Backgrounder: Major nuclear states' stances on disarmament and non-proliferation

21:07, April 08, 2010      

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U.S. President Barack Obama and his Russian counterpart Dmitry Medvedev signed a landmark nuclear arms control deal on Thursday in the Czech capital of Prague.

The following are the world's major nuclear states' stances on disarmament and non-proliferation.


China urges a total ban on and complete destruction of nuclear weapons, and firmly rejects nuclear proliferation. It pursues the conclusion of an international legal document to this effect. It also advocates peaceful use of nuclear power and international cooperation in this regard.

China has committed not to initiate the use of nuclear force under all circumstances, and has undertaken to refrain unconditionally from using or threatening to use nuclear force against any non-nuclear states or regions.


The United States owns the largest nuclear arsenal in the world, and the Congress has not yet ratified the Comprehensive Nuclear Test Ban Treaty (CNTBT).

President Obama has made a shift of strategy on nuclear issues from the Bush administration since he took office. His nuclear policy boils down to rebuilding U.S. leadership in non-proliferation and arms control and upgrading its nuclear arsenal while not developing new nuclear weapons.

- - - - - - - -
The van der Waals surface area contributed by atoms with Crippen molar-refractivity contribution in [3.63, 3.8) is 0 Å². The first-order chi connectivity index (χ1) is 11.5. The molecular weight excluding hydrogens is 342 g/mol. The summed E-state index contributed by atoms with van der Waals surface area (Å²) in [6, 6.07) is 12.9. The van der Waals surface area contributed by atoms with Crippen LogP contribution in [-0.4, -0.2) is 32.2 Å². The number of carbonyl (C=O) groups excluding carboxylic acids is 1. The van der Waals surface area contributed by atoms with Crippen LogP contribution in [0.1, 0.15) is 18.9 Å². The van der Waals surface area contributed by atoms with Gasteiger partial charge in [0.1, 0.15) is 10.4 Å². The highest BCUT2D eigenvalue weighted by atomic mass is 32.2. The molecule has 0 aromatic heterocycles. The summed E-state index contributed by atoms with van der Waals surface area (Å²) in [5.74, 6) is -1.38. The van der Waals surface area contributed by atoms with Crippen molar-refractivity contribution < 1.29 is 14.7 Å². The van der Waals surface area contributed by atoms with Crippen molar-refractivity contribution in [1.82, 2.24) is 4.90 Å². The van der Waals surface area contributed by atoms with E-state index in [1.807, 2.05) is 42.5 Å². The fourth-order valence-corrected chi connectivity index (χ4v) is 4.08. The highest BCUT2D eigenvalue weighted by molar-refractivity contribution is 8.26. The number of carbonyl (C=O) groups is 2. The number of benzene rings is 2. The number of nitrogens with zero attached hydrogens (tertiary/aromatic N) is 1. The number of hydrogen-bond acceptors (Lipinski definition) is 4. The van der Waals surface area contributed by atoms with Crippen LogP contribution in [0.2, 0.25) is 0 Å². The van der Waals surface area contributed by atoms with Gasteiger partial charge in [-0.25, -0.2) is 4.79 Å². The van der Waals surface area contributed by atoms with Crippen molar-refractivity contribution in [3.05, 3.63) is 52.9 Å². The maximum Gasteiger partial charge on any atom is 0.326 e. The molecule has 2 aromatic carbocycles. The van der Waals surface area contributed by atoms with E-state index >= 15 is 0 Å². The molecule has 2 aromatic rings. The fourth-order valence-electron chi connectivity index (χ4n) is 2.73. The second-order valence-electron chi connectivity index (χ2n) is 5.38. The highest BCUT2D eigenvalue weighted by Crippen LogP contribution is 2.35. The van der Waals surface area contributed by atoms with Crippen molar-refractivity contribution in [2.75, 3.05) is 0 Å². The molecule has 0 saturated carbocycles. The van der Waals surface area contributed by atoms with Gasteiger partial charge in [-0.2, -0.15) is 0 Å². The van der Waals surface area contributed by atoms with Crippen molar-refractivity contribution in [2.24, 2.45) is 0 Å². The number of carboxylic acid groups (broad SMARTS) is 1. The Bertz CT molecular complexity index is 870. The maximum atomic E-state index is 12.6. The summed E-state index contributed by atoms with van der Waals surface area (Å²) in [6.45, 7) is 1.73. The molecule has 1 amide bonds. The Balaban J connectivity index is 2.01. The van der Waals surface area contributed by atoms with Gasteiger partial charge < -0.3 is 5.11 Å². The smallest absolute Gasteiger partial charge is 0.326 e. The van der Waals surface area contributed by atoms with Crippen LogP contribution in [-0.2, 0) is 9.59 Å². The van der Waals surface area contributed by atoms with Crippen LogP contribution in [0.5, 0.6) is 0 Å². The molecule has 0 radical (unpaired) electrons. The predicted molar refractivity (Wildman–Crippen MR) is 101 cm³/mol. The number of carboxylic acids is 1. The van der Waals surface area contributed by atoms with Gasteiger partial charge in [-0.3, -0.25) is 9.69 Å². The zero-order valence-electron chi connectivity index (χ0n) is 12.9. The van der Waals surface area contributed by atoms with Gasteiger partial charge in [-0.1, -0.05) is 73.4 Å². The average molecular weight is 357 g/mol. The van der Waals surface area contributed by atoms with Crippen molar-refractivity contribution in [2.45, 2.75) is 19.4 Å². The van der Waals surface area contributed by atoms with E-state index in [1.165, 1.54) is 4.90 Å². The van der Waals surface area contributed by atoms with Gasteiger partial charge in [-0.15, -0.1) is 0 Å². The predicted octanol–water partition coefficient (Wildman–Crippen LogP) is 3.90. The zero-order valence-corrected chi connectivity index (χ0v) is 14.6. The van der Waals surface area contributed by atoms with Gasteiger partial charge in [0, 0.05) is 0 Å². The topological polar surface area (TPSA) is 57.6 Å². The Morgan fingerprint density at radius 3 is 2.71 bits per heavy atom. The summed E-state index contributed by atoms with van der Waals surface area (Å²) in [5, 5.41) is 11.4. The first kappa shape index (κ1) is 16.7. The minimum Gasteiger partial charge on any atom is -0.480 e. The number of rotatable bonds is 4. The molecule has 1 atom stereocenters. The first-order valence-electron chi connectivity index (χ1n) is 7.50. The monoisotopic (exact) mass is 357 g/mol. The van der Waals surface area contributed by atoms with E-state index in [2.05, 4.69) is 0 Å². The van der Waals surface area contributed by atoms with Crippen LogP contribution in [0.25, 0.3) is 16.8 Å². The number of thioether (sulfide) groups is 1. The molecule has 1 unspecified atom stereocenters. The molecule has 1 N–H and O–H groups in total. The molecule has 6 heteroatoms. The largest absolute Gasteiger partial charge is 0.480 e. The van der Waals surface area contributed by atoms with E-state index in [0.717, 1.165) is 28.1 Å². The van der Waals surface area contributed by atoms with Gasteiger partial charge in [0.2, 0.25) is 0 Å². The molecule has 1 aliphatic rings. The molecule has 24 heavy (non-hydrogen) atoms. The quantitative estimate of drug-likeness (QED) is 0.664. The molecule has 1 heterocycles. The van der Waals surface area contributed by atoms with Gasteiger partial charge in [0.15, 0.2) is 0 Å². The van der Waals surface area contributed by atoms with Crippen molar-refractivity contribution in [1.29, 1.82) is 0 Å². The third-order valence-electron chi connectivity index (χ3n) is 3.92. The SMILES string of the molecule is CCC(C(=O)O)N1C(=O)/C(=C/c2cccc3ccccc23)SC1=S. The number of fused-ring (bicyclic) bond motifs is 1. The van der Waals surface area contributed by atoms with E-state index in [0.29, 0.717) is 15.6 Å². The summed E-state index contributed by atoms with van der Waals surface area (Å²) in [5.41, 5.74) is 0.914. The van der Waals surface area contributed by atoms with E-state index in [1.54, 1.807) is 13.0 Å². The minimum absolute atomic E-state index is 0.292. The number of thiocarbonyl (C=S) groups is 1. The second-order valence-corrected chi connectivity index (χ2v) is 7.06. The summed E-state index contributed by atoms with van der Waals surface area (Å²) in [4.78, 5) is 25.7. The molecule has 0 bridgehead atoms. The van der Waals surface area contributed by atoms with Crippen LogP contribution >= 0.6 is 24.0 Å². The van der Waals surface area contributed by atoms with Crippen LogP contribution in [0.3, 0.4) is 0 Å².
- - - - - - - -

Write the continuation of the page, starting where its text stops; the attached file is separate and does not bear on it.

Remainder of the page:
The Nuclear Posture Review issued by the Pentagon on Wednesday puts preventing nuclear proliferation and nuclear terrorism at the top of the U.S. nuclear agenda.


Russia owns a nuclear arsenal second only to the United States. In disarmament negotiations with the United States, Russia insisted leveraging arms control against the U.S. missile shield plan in East Europe.

When the U.S. announced the suspension of the defense plan last September, Russia expressed a wish to make progress on the path of verifiable and irreversible nuclear disarmament. However, it wants to maintain a balance with the U.S. in terms of strategic offensive arms.

In addition, Russia puts a strict limit on nuclear material and technology exports, and promotes the denuclearization of the former Soviet Union region as well as the existing international non-proliferation system.


Britain pledged to follow the footsteps of the United States and Russia in disarmament if nuclear weapons were further slashed in the two countries, but would keep a minimum level of nuclear deterrence.

In order to prevent terrorists from accessing nuclear materials, Britain proposed a compromise deal for nuclear and non-nuclear states, in which Britain promises to provide civilian nuclear technologies to countries renouncing development of nuclear programs.


France seeks to boost its nuclear weapons' accuracy and capability while maintaining a minimum amount of deterrence.

France's non-proliferation stance is mainly demonstrated in President Nicolas Sarkozy's letter to U.N. Secretary-General Ban Ki-moon, which promotes the universal ratification of CNTBT, transparent dismantlement of nuclear test facilities, and early negotiation on prevention of producing fissionable materials.

Source: Xinhua


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